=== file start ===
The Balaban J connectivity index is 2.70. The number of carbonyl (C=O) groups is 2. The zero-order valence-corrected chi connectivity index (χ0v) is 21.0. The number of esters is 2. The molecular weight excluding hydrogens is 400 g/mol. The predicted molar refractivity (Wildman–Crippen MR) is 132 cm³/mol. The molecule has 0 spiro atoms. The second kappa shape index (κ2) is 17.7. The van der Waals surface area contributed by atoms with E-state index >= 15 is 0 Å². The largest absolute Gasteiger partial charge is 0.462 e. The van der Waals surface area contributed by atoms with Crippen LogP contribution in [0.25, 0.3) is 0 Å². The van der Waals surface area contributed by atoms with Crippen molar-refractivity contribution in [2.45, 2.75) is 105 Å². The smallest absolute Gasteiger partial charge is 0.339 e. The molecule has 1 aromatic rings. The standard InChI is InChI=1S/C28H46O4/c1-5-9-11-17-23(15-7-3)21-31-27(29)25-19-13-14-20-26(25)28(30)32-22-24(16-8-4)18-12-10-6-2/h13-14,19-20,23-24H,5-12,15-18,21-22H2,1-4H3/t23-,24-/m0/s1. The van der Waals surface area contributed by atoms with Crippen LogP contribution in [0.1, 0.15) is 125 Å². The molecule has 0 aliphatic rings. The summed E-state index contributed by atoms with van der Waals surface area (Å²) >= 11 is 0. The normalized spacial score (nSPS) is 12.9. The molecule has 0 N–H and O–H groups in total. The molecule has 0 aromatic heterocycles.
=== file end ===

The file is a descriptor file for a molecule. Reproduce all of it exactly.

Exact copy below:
The Balaban J connectivity index is 2.70. The number of carbonyl (C=O) groups is 2. The zero-order valence-corrected chi connectivity index (χ0v) is 21.0. The number of esters is 2. The molecular weight excluding hydrogens is 400 g/mol. The predicted molar refractivity (Wildman–Crippen MR) is 132 cm³/mol. The molecule has 0 spiro atoms. The second kappa shape index (κ2) is 17.7. The van der Waals surface area contributed by atoms with E-state index >= 15 is 0 Å². The largest absolute Gasteiger partial charge is 0.462 e. The van der Waals surface area contributed by atoms with Crippen LogP contribution in [0.25, 0.3) is 0 Å². The van der Waals surface area contributed by atoms with Crippen molar-refractivity contribution in [2.45, 2.75) is 105 Å². The smallest absolute Gasteiger partial charge is 0.339 e. The molecule has 1 aromatic rings. The standard InChI is InChI=1S/C28H46O4/c1-5-9-11-17-23(15-7-3)21-31-27(29)25-19-13-14-20-26(25)28(30)32-22-24(16-8-4)18-12-10-6-2/h13-14,19-20,23-24H,5-12,15-18,21-22H2,1-4H3/t23-,24-/m0/s1. The van der Waals surface area contributed by atoms with Crippen LogP contribution in [0.1, 0.15) is 125 Å². The molecule has 0 aliphatic rings. The summed E-state index contributed by atoms with van der Waals surface area (Å²) >= 11 is 0. The normalized spacial score (nSPS) is 12.9. The molecule has 0 N–H and O–H groups in total. The molecule has 0 aromatic heterocycles.